For seven years now, foreign policy commentators and officials have been trying to refashion America's global role. But for all their talk about the need for a bold new vision, they take as a given what Secretary of State Madeleine Albright calls the "imperative of continued U.S. world leadership." The Clinton Administration's just-released Quadrennial Defense Review illustrates this stasis.
Supposedly, America spread its security umbrella worldwide to contain the Soviet threat. When the Soviet Union disintegrated, many hoped that the U.S. defense budget could be reduced substantially, freeing America's energies, attention and financial resources to meet long-neglected domestic needs. Now, after months of analysis, the administration's defense planners have concluded that the essential features of America's "Cold War" security strategy--U.S. leadership of NATO and our East Asian alliances and U.S. guardianship of our allies' access to Persian Gulf oil--must remain inviolate. Moreover, the strategists call for a $10-billion-a-year increase in projected military spending.
Those who call for a more modest foreign and defense policy argue that the current strategy seems to be extravagance born of paranoia or of the defense establishment's anxiety to protect its budget. In fact, given the way the policymakers have defined American interests since the late 1940s, these plans are quite prudent. And that is the problem.
Those who assume that the Cold War's end allows for a sweeping reinvention of America's foreign policy misunderstand the real purpose behind that policy. America's defense posture and its globe-girdling security commitments always had a more fundamental purpose than containing the Soviet Union. As fiercely anti-communist Sen. Arthur Vandenberg said in 1947, in "scaring hell out the American people," the U.S.-Soviet rivalry helped secure domestic support for Washington's ambition to forge an American-led world order. The U.S. pursued this goal not out of naked desire to dominate but to create a global economy.
Since the late 1940s, U.S. foreign policy has attempted to reconcile the inherent contradiction between international capitalism and international politics. Policymakers envisioned a world economy in which trade and capital would flow across national boundaries in response to the laws of comparative advantage and supply and demand--an economy in which production and finance would be integrated on a global scale.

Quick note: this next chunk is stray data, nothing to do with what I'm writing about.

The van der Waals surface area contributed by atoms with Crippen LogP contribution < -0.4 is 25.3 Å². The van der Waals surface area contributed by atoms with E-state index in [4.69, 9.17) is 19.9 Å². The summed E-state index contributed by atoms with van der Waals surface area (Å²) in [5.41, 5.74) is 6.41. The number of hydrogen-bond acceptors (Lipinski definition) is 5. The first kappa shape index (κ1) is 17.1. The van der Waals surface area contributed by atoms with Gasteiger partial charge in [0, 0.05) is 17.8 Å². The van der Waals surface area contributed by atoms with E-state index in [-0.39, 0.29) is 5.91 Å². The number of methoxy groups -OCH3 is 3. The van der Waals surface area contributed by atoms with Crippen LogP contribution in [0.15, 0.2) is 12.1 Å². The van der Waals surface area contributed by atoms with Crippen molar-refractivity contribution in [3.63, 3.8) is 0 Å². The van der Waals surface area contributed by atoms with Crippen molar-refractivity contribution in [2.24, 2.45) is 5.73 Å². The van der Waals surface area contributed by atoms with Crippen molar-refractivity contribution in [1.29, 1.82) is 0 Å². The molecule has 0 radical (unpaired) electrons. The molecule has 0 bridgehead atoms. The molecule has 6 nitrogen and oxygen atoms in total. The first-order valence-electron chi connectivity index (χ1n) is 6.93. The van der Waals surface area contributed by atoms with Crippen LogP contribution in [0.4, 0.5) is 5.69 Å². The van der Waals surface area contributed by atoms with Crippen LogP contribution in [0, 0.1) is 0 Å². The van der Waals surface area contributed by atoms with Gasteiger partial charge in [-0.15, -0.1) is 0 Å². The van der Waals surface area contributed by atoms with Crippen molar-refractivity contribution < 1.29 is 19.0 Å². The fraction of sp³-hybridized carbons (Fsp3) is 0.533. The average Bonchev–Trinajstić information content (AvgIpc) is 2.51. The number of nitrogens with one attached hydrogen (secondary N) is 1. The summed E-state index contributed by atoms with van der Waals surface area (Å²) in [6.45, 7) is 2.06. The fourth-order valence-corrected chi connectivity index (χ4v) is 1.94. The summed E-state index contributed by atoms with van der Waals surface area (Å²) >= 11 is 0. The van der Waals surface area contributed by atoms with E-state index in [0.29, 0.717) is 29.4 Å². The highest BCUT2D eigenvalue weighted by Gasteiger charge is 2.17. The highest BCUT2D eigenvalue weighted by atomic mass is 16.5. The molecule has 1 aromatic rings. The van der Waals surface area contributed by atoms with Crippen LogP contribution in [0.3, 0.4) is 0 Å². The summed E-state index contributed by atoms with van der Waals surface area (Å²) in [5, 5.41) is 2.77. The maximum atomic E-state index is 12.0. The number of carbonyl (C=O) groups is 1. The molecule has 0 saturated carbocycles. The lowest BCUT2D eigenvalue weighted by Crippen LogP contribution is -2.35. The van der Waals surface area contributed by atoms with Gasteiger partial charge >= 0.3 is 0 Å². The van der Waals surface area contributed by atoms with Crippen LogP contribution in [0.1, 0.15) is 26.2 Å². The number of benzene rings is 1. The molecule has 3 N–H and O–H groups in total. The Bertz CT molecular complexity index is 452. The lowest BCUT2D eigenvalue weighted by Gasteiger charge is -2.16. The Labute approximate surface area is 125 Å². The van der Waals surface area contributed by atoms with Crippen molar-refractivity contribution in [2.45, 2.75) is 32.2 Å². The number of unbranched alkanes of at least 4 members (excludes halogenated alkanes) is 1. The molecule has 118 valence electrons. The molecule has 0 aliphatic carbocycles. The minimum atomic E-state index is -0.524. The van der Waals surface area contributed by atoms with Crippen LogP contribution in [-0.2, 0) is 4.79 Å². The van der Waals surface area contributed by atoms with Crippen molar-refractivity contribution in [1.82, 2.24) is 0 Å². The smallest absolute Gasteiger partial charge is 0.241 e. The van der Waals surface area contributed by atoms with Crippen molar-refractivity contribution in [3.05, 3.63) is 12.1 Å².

This vision was unattainable in a world of independent states jockeying for power and advantage. Philosopher David Hume wrote 250 years ago of the "narrow malignity and envy of nations, which can never bear to see their neighbors thriving, but continually repine at any new efforts toward industry made by any other nation." Allowed to run its natural course, a world of nations will never arrive at an interdependent global economy.
Since the late 1940s, however, America has transformed international politics. In assuming world leadership, it has taken care of other states' security problems for them, eliminating their need to be more powerful than their rivals and consequently freeing them to concentrate on absolute economic gains. The result is what the Pentagon has called "perhaps our nation's most significant achievement since the Second World War"--"a prosperous, largely democratic, market-oriented zone of peace and prosperity that encompasses more than two-thirds of the world's economy." That is the real story of American foreign policy since the start of the Cold War: not the triumph over the Soviet "threat," but the triumph of an ambitious American economic vision.
So, even though the Cold War is over, America's security "leadership," as exercised in its dominance of the US-Japan alliance and NATO, is still considered necessary to hold in check the rivalries that would otherwise disrupt the stability that international economic interdependence requires. Thus, for instance, the author of the Clinton administration's security strategy for East Asia, then Assistant Defense Secretary Joseph Nye, asserted that the U.S. military protectorate is "the basis for stability and prosperity in the region"; if America were to forsake its "leadership role" in East Asia, then "the stable expectations of entrepreneurs and investors [would] be subverted."
Such thinking is consistent with the Pentagon's 1992 draft defense planning guidance, which argued that the United States must continue to dominate the international system by "discouraging the advanced industrialized nations from challenging our leadership or even aspiring to a larger global or regional role."
This "leadership" role means not only that the United States must dominate wealthy and technologically sophisticated states in Europe and East Asia--our "allies"--but also that it must deal with such nuisances as Saddam Hussein, Slobodan Milosevic and Kim Jong Il, so that potential major military powers need not acquire the means to deal with those problems themselves. And those powers that eschew American oversight, such as China, must be contained. The upshot is that America must spend more on "national security" than the rest of the world combined.
At the base of these assertions of policy is the belief, or the fear, that today's complex web of global trade, production and finance is so fragile that it would shatter, with disastrous consequences, if America were to relinquish its global leadership.
Arguing for the maintenance of America's Cold War alliances, a high-ranking Pentagon official asked, "If we pull out, who knows what nervousness will result?" The problem, of course, is that we can never know, so, according to this logic, we must always stay. America's Cold War policy has become a permanent burden.